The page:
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Holásky - Hallstatt burial mounds

Horakovska culture is an archaeological culture from the Early Iron Age, specifically from the 7th to the 6th century BC, which was located in southern Moravia. It got its name from the large "princely" mound near Horákov village, in the Drahanská vrchovina (Highlands) northeast of moravian metropolis Brno city. The culture already had developed the agriculture, kept a cattle in a settlements and widely processed a iron. Society was already differentiated, as graves rich with skeletal burials and, on the other hand, more numerous cremation graves for, apparently, poorer populations, were found. The find in the Býčí skála cave is completely unique, where two hearths with the remains of a chariot, the human skeletons also a gold and bronze jewels, including a statue of bronze bull, were discovered. In the back of the cave was a blacksmith's workshop. About 40 skeletons were discovered at the cave.

There are also indications that the culture developed certain religious ideas, as clay amulets or motifs of the sun and water birds were found on bronze bowls. Bull figurines could also have had religious significance. Housing estates consist of six to eight earthworks with a square or rectangular floor plan. Main sites: Těšetice-Kyjovice, Morašice, Kuřim, Brno-Obřany, Brno-Řečkovice, Habrůvka, Horákov, Šaratice, Vojkovice, Spectators, Morkůvky, Klentnice.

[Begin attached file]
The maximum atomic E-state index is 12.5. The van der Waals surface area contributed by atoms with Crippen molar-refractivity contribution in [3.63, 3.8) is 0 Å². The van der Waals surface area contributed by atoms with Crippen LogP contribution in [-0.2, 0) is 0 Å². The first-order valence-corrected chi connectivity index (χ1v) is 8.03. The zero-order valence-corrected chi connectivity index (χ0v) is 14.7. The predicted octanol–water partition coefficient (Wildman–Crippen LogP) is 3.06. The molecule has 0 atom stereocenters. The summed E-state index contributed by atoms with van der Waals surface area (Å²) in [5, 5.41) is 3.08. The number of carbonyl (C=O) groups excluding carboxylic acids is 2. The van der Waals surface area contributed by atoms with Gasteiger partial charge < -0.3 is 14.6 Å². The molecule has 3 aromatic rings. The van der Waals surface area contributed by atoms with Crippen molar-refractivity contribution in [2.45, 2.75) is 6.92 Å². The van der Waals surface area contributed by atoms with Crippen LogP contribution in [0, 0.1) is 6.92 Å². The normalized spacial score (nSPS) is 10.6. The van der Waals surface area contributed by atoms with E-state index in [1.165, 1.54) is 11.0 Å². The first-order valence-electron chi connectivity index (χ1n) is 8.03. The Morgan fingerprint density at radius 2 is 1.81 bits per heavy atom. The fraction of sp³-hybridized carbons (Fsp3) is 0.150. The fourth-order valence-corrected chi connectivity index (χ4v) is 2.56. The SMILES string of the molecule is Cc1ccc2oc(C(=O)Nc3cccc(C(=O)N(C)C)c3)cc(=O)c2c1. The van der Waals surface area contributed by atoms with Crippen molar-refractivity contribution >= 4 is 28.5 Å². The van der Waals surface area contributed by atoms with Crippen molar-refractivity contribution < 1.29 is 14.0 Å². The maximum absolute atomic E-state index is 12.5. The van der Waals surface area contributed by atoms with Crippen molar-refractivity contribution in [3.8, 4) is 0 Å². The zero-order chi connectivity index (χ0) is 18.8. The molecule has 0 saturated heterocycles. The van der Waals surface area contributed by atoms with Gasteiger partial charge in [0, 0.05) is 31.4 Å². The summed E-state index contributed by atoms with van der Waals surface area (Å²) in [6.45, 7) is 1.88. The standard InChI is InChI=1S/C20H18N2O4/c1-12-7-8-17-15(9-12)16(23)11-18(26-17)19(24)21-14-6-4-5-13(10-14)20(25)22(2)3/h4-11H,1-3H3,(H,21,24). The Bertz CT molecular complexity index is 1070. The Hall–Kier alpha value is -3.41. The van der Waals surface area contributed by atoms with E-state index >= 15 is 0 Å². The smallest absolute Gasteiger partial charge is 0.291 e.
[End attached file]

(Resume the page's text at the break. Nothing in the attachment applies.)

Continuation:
Inside the burial mound n. I, was a wooden chamber measuring 530 x 525 cm, from logs and beams (at the bottom of the chamber was the burial of a warrior, on the right side he had a long iron sword and a massive spear. In the NW corner stood a group of richly decorated ceramic vessels and two plate-shaped bowls of bronze with plastic ornaments, at the level of 30-40 cm at the bottom, about in the middle of the grave, on the back of the skeleton girls or younger women). The burial mound II had similar dimensions (it contained a 5 x 5 m chamber with a skeletal burial; near the skeleton lay two iron spears, two wrought bronze bowls, three iron bridle bits, drawbar fittings and other parts of horse harnesses; in the SE corner there were ceramic vessels and a bronze ladle. Only iron fragments and ceramic shards were picked up from the burial mound III. The mound was probably already opened and plundered before.

Another burial mound was supposed to be explored in these places in 1955 by M. Chleborád, but more detailed findings are not known (several shards, a ceramic bowl, a ring and the bronze side of a horse bit have been preserved from the grave inventory) .